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Posted on in University News
How do we live to 100 and enjoy it? Ref: 14/186 13 October 2014 How to get to 100 exhibits The UK wide exhibition launches in Southampton's West Quay shopping centre. What does it take for us to get to 100 years old? What are our chances of living beyond a century? How do our early years, lifestyle, work and where we live affect our lifespan? These are just some of the questions raised in a new exhibition being taken around the UK by population experts at the University of Southampton.The ESRC Centre for Population Change (CPC), based at the...
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Posted on in University News
British company racing to contain Ebola Ref: 14/184 10 October 2014 High-tech British company Primerdesign Ltd, a spin-off company from the University of Southampton, has developed a fast and simple diagnostic test solution specific to the 2014 Ebola outbreak. With the current epidemic of Ebola virus in West Africa, Primerdesign are racing to provide an easy-to-use, affordable solution for screening suspect Ebola patients. “Accurate diagnostics is essential in controlling an outbreak like Ebola. There is an urgent need for rapid testing to screen suspected patients and people travelling in and out of the region,” explains Dr Jim Wicks, Managing Director...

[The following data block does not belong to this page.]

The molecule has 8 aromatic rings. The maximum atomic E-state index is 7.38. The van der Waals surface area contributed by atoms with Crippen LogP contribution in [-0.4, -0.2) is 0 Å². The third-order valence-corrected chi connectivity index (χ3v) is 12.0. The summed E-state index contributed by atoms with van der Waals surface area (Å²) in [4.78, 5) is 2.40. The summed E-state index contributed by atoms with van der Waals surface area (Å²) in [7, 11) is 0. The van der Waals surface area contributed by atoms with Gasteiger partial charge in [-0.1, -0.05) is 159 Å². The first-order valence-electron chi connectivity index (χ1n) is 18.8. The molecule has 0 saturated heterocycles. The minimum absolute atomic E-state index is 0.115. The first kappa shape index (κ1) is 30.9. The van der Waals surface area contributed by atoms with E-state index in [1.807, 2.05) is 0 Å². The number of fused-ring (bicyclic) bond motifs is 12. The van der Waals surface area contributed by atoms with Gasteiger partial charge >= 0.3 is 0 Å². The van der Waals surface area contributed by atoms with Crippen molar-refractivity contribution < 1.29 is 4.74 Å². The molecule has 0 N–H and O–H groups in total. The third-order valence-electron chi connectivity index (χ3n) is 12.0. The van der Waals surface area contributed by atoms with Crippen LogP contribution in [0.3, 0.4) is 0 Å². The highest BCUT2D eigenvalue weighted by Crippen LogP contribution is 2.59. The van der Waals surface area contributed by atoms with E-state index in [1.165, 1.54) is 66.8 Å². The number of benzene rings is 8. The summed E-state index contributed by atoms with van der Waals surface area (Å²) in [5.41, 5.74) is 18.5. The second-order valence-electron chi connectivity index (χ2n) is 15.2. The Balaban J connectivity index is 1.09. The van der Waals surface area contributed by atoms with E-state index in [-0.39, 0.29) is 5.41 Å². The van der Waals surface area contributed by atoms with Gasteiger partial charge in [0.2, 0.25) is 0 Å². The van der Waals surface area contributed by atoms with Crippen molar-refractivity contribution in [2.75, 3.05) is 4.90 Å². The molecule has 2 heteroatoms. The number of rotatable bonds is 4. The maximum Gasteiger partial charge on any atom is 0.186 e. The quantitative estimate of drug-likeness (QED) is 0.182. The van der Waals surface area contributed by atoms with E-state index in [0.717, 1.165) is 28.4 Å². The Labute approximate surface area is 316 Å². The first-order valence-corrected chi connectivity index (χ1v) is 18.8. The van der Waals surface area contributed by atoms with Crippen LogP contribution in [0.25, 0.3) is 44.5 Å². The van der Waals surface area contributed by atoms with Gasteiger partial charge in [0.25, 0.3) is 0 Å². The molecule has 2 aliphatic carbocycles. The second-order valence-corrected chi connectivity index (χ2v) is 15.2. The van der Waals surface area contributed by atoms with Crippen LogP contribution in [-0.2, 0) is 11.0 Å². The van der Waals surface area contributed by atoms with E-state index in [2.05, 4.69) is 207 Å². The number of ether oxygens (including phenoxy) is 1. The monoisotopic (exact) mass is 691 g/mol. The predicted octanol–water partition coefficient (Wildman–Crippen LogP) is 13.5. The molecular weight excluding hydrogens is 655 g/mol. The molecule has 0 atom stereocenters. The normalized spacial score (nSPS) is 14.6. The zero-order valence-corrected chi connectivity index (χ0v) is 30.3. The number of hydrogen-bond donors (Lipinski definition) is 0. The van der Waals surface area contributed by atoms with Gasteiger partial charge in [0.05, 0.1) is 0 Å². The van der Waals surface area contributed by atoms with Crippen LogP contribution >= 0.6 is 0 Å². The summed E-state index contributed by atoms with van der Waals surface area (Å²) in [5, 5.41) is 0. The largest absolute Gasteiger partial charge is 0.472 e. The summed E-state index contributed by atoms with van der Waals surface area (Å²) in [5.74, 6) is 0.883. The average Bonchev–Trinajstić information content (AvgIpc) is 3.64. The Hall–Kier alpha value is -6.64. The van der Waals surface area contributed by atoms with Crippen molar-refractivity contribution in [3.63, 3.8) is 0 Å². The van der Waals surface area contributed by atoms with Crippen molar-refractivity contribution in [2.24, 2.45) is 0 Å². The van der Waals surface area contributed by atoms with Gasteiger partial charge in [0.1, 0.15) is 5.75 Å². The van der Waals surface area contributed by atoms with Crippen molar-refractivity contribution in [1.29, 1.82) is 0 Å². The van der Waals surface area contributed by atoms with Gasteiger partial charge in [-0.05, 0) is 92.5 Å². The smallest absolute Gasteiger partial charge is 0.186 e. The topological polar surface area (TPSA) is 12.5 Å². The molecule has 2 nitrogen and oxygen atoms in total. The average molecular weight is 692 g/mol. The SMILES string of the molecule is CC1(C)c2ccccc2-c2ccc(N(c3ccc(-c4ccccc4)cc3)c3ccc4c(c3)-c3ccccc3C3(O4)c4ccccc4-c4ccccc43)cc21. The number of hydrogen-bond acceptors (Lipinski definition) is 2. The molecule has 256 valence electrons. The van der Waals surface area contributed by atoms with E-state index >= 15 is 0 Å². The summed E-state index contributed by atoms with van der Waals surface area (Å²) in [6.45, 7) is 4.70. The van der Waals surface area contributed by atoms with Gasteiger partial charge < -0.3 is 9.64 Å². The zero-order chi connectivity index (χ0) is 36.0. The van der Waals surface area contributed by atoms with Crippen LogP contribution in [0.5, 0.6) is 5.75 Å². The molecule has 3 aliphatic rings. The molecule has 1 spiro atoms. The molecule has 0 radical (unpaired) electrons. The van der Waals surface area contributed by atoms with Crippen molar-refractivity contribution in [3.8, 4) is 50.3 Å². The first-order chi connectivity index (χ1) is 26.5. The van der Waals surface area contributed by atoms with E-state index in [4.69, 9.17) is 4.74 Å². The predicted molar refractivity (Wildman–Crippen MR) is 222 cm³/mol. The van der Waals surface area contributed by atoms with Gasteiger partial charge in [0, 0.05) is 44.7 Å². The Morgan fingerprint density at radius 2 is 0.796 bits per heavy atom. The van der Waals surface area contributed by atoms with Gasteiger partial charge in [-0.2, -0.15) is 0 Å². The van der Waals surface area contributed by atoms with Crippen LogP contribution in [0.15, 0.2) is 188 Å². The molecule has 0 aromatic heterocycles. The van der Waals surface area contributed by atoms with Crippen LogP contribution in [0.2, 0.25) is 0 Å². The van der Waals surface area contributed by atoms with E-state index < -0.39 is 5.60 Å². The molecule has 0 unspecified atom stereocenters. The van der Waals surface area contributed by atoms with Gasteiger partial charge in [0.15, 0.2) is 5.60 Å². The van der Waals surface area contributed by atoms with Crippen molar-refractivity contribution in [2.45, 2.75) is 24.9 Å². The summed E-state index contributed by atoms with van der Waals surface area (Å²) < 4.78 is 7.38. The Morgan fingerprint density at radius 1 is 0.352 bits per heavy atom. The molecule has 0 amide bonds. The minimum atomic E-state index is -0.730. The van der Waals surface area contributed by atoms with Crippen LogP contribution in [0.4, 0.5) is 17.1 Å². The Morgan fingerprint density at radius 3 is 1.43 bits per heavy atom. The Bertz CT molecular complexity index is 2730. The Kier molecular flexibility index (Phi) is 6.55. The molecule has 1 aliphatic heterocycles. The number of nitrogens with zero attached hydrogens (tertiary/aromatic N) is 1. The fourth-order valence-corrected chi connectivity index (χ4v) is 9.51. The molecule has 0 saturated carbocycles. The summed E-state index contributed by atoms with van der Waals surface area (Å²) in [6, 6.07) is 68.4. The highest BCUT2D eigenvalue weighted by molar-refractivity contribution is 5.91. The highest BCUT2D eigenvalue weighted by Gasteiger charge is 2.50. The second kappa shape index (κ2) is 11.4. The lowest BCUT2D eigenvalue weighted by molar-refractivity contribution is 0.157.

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Posted on in University News
Nanoparticle research could enhance drug delivery through skin Ref: 14_183 09 October 2014 Scientists at the University of Southampton have identified key characteristics that enhance a nanoparticle’s ability to penetrate skin, in a milestone study which could have major implications for the delivery of drugs. Nanoparticles are up to 100,000 times smaller than the thickness of a human hair and drugs delivered using them as a platform, can be more concentrated, targeted and efficient than those delivered through traditional means. Although previous studies have shown that nanoparticles interact with the skin, conditions in these experiments have not been sufficiently controlled...